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Succession's Brian Cox On The Future Of His Character And The Show - Exclusive

Acclaimed Scottish actor Brian Cox has a career that stretches back to the 1960s, when he began working on the stage while still a teenager. His film and TV career goes back decades as well, and among his most famous roles are the first version of Hannibal Lecter in "Manhunter," Argyle Wallace in "Braveheart," Dr. Guggenheim in "Rushmore," Colonel William Stryker in "X2," famed attorney Melvin Belli in "Zodiac," and Winston Churchill in "Churchill."

But even with a long, esteemed, and award-winning career already behind him, Cox has shot to even greater heights of stardom as Logan Roy, the vindictive and ruthless yet aging head of a media empire on the hit HBO series "Succession." The narrative spine of the series centers on Roy's four adult children and their machinations to succeed him as head of the company, even as Roy himself refuses to let go of the reins of power.

With three award-winning seasons (13 Primetime Emmys and counting) already completed and the 4th season of "Succession" underway, Cox has become closely identified with "Succession" and Logan Roy to a whole new audience. So it wouldn't be that remarkable to learn that he probably has thoughts of his own about where he would like the character to go as the show heads into its fourth year.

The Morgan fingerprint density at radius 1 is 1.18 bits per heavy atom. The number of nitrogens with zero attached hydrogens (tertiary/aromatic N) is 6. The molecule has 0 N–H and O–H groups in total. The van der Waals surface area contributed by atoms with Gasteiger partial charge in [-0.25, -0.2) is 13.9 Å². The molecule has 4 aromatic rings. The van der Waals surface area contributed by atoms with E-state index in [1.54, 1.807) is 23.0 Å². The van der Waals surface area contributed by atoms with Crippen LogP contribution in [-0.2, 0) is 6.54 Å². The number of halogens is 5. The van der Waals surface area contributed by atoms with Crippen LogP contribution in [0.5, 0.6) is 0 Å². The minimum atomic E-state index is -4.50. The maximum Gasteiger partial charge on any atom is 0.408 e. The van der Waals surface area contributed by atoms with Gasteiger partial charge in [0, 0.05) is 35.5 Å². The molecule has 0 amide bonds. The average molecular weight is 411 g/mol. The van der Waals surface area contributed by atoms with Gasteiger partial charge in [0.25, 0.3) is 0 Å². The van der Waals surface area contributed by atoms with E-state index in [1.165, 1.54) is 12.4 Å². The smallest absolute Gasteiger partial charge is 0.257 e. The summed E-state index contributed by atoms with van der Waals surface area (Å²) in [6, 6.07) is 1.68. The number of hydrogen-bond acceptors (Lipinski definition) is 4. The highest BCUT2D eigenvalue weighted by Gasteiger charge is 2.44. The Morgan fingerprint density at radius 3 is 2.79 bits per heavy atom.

Surprisingly, however, Cox doesn't necessarily need to see his ideas incorporated into the show. "My feelings about Logan Roy don't come into the picture," Brian Cox tells Looper in an exclusive interview. "It's about what the writers want, and you have to go down that road."

What lies ahead for Logan Roy and Succession?

Brian Cox says that while he thinks a lot about the future of Logan Roy on "Succession," the ultimate decisions about the character come from series creator and showrunner Jesse Armstrong, as well as the writing staff.

"Where I want Logan to go and where the writers want Logan to go are two entirely different things," Cox tells us. "I'm a bit possessive about Logan, so I have to constantly bow to the deference of the writers: 'Oh, you want to take him there, do you? Okay, we'll go there.' I don't always agree with it, but it's not my job. My job is to do what they've written, and my job is to realize what they've written."

Fortunately, the fact that he holds these writers in high regard makes it easier for him to perform the material they give him. "Quite a lot of the time when you work with bad writers, you're dotting the I's and crossing the T's. You're doing all that yourself," he continues. "In this case, there is absolutely not any point to that, because these writers are formidable."

As for the future of "Succession" itself, Cox recently suggested he did not want to see the series extend its run at the expense of its quality, controversially hinting that rival financial drama "Billions" had suffered that fate. "I think anything that's good has its sense of completion [and] sense of totality," he says. "I've been accused of attacking 'Billions,' but I didn't attack 'Billions.' I just said there are shows which have gone on for other seasons. ... Each show has its own lifeline, but it's also up to the writers."

Season 4 of "Succession" is filming now and will tentatively premiere in 2023.